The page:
It's the big question facing voters in the 2008 presidential election.
And it's the choice hanging over the heads of presidential candidates Barack Obama and John McCain as they inch closer to choosing running mates.
Will the 46-year-old Obama double down on change or team up with a battle-tested veteran? Will the nearly 72-year-old McCain emphasize experience or go for a fresher face?
Nobody can say for sure. Not even Andy Rooney.
Which brings us to our topic of the day: If the first half of the season is all about acquiring as many young breakout players as possible, especially starting pitchers, then the second half should be dedicated to finding as many reliable rotation arms as possible.
August is when starters begin to break down, when the four-and-a-half-month workload starts to take its toll.
And who do you think is most affected by the dog days of summer? You guessed it: the young guns.
Inexperienced starters usually break down at this time of year, mostly because of overuse. Pacing oneself is an asset that's generally learned over time.
So with that mind, let's take a look at a few starters who are wearing down and others who are likely to benefit from a second wind down the stretch.
Mark Buehrle, White Sox: Buehrle's strikeout totals have waned in recent years. But whatever he's lost in dominance or velocity, he's made up for in ironman durability. After all, how many left-handed starters have logged 200 or more innings for seven straight seasons, all while sustaining an ERA in the neighborhood of 4.00? Conservative on the hill, Buehrle has thrown 100-plus pitches in 16 starts this season, but he's topped 110 only once.
Joel Pineiro, Cardinals: Another Cardinals starter benefiting from the tutelage of legendary pitching coach Dave Duncan? Stunning. The overall numbers may not show it, but Pineiro has looked more like the promising stud who notched 151 strikeouts and a 3.78 ERA for Seattle back in 2003 than Boston's failed closer project of '07. Helping his cause are a career-high 1.72 ground-ball-to-fly-ball-ratio and improved command since the All-Star break (18/4 K/BB), and he's got wins in each of his last three starts to show for it. Consider giving him another whirl.
Scott Baker, Twins: Baker hasn't gotten much attention, but he's come into his own as Minnesota's anchorman, much like James Shields did in Tampa Bay last year. Efficiency has played a pivotal role in Baker's run. He's averaged 94 pitches per start this season, has issued just 26 walks and looks poised to set a career high in innings pitched. Perhaps, then, the fourth-year right-hander will finally get the credit he deserves for leading a young Twins rotation.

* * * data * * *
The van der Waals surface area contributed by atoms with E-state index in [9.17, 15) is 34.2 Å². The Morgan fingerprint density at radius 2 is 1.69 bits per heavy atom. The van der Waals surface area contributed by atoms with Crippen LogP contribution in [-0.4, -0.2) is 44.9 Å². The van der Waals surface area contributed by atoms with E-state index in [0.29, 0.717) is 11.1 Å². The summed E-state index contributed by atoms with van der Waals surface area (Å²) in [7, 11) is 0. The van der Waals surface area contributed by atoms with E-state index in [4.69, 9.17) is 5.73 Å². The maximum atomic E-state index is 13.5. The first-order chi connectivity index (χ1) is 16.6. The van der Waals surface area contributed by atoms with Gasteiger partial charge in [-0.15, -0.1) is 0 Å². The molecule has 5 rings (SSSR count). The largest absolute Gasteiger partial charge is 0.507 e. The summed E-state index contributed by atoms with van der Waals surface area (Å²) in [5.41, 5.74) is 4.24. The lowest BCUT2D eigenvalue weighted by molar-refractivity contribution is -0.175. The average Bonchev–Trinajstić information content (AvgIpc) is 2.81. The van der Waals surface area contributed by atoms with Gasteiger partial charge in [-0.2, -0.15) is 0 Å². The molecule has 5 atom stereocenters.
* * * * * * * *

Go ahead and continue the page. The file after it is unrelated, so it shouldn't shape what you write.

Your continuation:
Carlos Zambrano, Cubs: Sure, Zambrano's 12-5 record and 3.38 ERA give little indication of anything gone wrong, but a closer look says it all. Remember when the fiery right-hander used to overpower hitters? Well, that just doesn't happen anymore, as his strikeout rate has dropped dramatically since 2006, from 8.83 to a pedestrian 6.13. The normally durable Cub spent two weeks sidelined by a shoulder strain earlier this season and has thrown more than 115 pitches in six of his 24 starts. The wheels may not fall off completely this year, but the workload is clearly catching up with Zambrano. A breakdown could be imminent.
John Lannan, Nationals: Lannan has been one of the few bright spots on Washington's pitching staff (3.81 ERA, 1.34 WHIP), but things are about to take a turn for the worse. The 23-year-old lefty finds himself in unchartered territory with 141 2/3 innings and 2,305 pitches under his belt, totals that rank among the Top 5 rookie leaders. A 56 percent ground-ball rate is all that's keeping the bottom from falling out in light of the difficulty he's had locating the plate in the second half (4.79 BB/9, 5.05 ERA).
Daniel Cabrera, Orioles: Some owners used to attribute Cabrera's wildness to growing pains, and nothing more. Those days are long gone. The big right-hander burned plenty of forgiving souls in recent years, and things appear to only be getting worse (4.98 K/9, 5.76 ERA in last 6 starts). Cabrera's nine lives are running out in Baltimore, and without a major improvement over the next month, a trip to the bullpen could be the next step.